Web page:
Up two flights of steps I climbed one day to visit the cozy studio of my artist friend. There I found him quietly at work. The canvas before him was bare when I arrived, but soon it began to take on the initial appearance of a painting. I watched with impatient interest in the development of the scene. A stroke here, another there (apparently meaningless to me were some of them), here a deep hue, there a light shade, but all the while the painting grew more harmonious. I noted the unhurried progress of my friend. “Why doesn’t he splash on the paint a bit more lively?” I wondered. Continue reading

From the Archives: New Year’s Reflections

By F. G. Smith

Most people regard the closing hour of the old year and the introduction of the new year as a sort of a milestone along the pathway of time. It is then that a general retrospect of past events is taken and new resolutions and purposes are formed for the upcoming year. While the Christian should at all times be actuated by the highest resolutions and purposes, it is desirable to pause at intervals and take a brief survey of the past and, profiting by all its experiences, be better able to face those problems which are to come. The result of such a consideration is beneficial, not to the individual only, but also to those with whom he stands associated; and the same principle holds true of any cooperative work in which we are engaged. Continue reading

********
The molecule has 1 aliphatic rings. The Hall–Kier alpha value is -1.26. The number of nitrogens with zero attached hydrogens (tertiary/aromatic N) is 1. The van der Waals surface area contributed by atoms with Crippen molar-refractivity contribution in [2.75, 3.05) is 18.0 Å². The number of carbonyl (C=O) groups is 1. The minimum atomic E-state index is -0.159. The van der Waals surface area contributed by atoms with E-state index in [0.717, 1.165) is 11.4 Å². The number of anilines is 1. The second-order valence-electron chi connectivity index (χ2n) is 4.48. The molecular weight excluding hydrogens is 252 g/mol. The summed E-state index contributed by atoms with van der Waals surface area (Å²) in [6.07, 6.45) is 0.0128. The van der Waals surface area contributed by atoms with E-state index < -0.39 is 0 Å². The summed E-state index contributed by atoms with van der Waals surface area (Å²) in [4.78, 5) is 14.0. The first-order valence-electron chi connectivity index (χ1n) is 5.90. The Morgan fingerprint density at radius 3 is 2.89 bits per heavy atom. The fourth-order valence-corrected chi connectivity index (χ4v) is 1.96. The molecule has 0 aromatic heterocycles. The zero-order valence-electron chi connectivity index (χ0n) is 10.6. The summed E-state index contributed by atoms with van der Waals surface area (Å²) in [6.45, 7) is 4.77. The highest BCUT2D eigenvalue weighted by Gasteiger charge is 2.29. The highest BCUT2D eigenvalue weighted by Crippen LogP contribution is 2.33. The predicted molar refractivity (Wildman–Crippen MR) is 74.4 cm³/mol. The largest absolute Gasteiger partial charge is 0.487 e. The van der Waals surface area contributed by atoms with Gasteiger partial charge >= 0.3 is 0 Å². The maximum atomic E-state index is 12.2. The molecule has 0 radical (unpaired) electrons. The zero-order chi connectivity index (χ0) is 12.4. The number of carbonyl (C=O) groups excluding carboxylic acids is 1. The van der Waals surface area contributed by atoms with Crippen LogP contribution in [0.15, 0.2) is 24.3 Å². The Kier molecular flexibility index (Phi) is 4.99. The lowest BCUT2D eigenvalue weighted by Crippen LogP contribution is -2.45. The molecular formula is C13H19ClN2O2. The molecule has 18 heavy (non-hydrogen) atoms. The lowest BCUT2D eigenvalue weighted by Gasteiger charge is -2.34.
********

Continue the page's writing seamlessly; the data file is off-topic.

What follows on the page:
From the Archives: God’s Workmanship

By Nina C. Smith